Former Broncos safety David Bruton Jr., who spent the first seven years of his career in Denver, announced his retirement from the NFL on Sunday.
Bruton made his name on the Broncos as a key secondary reserve and as an essential special-teams player from 2009 to 2015. In that final season in Denver, Bruton received the most playing time of his career on defense and he ran with it, starting in three games, recording two interceptions, two forced fumbles, one fumble recovery, one sack and seven passes defensed.
His final active game as a Bronco was one of his best and one of his most notable. Despite suffering a broken fibula in the first quarter against Pittsburgh in Week 15, Bruton played 95 snaps -- by far the most on the team that night -- and recorded six solo tackles and one pass deflection. Though Bruton finished the season on injured reserve following that game, his contributions that season helped push the Broncos on their path to Super Bowl 50 greatness.
But it wasn't just Bruton's role on the field that made him a special part of the Broncos. His endeavors in the community were some of the most impactful of any Bronco in recent history. He served as the Broncos' Fuel Up to Play 60 representative with the Western Dairy Association, encouraging children to be active and maintain healthy lifestyles, and he often represented the Broncos at community events.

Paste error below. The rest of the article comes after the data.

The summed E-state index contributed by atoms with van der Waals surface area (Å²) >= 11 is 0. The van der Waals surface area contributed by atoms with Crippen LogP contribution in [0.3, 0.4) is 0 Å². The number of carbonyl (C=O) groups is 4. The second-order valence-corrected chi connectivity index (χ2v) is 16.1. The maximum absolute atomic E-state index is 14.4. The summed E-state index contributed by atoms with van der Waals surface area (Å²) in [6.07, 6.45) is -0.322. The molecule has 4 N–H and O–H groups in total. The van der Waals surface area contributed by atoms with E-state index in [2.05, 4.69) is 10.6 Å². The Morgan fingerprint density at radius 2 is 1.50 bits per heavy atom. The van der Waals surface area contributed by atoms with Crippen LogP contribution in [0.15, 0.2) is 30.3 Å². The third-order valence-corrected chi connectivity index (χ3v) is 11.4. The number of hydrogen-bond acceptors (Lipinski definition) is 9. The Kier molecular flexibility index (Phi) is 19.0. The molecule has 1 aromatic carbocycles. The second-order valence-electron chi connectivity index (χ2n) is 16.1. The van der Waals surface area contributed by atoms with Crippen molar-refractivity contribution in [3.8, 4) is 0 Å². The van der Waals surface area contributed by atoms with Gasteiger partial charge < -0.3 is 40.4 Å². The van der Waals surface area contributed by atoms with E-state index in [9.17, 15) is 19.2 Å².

Bruton also established the David Bruton Foundation and Bruton's Books, a program that aims to increase reading proficiency in the Denver area, particularly in low-income communities.
For his charitable efforts, Bruton was named the Broncos' Walter Payton NFL Man of the Year in 2015 and was their top vote-getter for the NFL Players Association's 2015 Byron "Whizzer" White Award. He was also a three-time team captain.
The Broncos drafted Bruton in 2009 in the fourth round with the 114th-overall pick. In 2016 he signed with Washington and appeared in four games.